• Some cities base parking off seats in the sanctuary – 1 space per 3 seats
  • Some cities base parking off square footage – 1 space per 250 sqft of building 
  • Parking spaces may cost $2,500 per space.
  • Offsite parking can be acquired by agreement or easement.


Capacity can be looked at in two ways: current seating capacity and growth capacity.

  • Seating Capacity – What is the ideal sanctuary size for your church? Today I see more churches with 500-600 seats with multiple services as the solution as they grow. If you are a church-planting church, then a smaller sanctuary with multiple services may be more appropriate than seating 800-1,000.     
  • Growth Capacity – Before building or buying a facility, think about what your growth plan will be. Are you in a position to be a megachurch? Are you going to plant new churches when your current church reaches a specific size or is multisite in your future? Often a church has outgrown its children’s space before outgrowing the sanctuary. Growth can come to a halt when support space reaches its capacity. 

Land Development Costs

When buying land, you must know what it will cost to develop the site before you commit to the purchase. Some sites are “great deals” because utilities and roads are not near the property. A cheap site can become an expensive site when you find out your first phase is to spend $500,000+ to bring the necessary utilities to the site. Utilities like water, sanitary sewer, storm sewer, electricity, and gas are critical. A water line could be onsite, but it might not be large enough for commercial development.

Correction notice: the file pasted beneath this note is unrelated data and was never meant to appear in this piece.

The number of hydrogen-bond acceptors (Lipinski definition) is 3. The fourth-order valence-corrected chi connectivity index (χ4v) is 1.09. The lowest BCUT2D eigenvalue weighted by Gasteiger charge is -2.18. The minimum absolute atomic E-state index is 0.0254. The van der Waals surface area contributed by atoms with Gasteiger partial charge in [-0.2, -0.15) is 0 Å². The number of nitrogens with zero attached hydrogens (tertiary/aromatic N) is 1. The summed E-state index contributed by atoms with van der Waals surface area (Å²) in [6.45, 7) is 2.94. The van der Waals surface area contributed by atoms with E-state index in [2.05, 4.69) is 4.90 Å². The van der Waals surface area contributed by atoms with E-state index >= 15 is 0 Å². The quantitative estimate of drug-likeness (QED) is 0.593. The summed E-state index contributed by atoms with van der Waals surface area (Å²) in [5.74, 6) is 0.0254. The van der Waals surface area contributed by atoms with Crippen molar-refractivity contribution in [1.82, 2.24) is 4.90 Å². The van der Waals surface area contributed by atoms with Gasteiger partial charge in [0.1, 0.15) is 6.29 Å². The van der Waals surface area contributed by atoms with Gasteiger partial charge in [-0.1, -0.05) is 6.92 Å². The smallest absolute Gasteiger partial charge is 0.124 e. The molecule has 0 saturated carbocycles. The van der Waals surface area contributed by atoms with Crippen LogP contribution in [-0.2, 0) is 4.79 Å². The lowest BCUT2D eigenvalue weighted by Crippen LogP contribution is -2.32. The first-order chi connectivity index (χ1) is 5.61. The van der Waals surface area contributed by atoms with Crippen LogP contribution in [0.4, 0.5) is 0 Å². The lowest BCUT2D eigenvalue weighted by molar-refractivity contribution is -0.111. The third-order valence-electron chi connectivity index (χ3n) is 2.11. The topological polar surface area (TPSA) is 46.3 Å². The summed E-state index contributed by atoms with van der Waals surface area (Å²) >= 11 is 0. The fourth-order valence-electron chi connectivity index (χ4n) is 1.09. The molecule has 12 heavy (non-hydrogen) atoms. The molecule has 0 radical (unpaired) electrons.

In many cities, church use is allowed by right. Other cities may require a Special Use or Conditional Use Permit. A city is not allowed to keep a church from using a property with zoning. The Religious Land Use and Institutionalized Persons Act protects churches in this situation. If a city is citing zoning as a reason, a church cannot use a property; you need to understand your rights.

A church real estate agent should help you consider the current zoning before making an offer on the property. Zoning actions like a Special Use Permit does require additional costs and help from an architect, engineer, or zoning specialist.

Change of Use Requirements

When a church buys a building to convert it to church use, the city building inspection department will be vetting the property under an Assembly Use. This may change the building and code requirements for the finish-out. Items like fire sprinklers, fire alarms, exit doors, ADA are all items to consider.

When a church buys an existing church building, many code items may be grandfathered in. If you spend $50,000 in renovations, you may be required to bring things up to the current code. Get a clear understanding of this early in the process.

Audio Visual Costs

Understand the audio and visual costs. The AVL budget may be critical. I have worked with churches that determined the most important thing was that they wanted to ensure that people would hear and see the message. AVL is sometimes overlooked early in the process. New spaces may need a sound system designed for that space.

There are purchase and lease options for AVL equipment. Get quotes from multiple professionals.

FF&E (Fixtures, Furniture, & Equipment)

These are the items that fill your space. From the lobby to classrooms and offices, all these items cost money. I have seen churches that have selected the things they want for the room and then allowed members to tour the space and choose the items they would like to buy for the building. When moving from leased space to a larger facility, there is often a need for additional furniture and fixtures. Include this in your budget.

Contact Church Realty for Help Buying a Church Property

If you need help preparing for future facilities, email for a free consultation.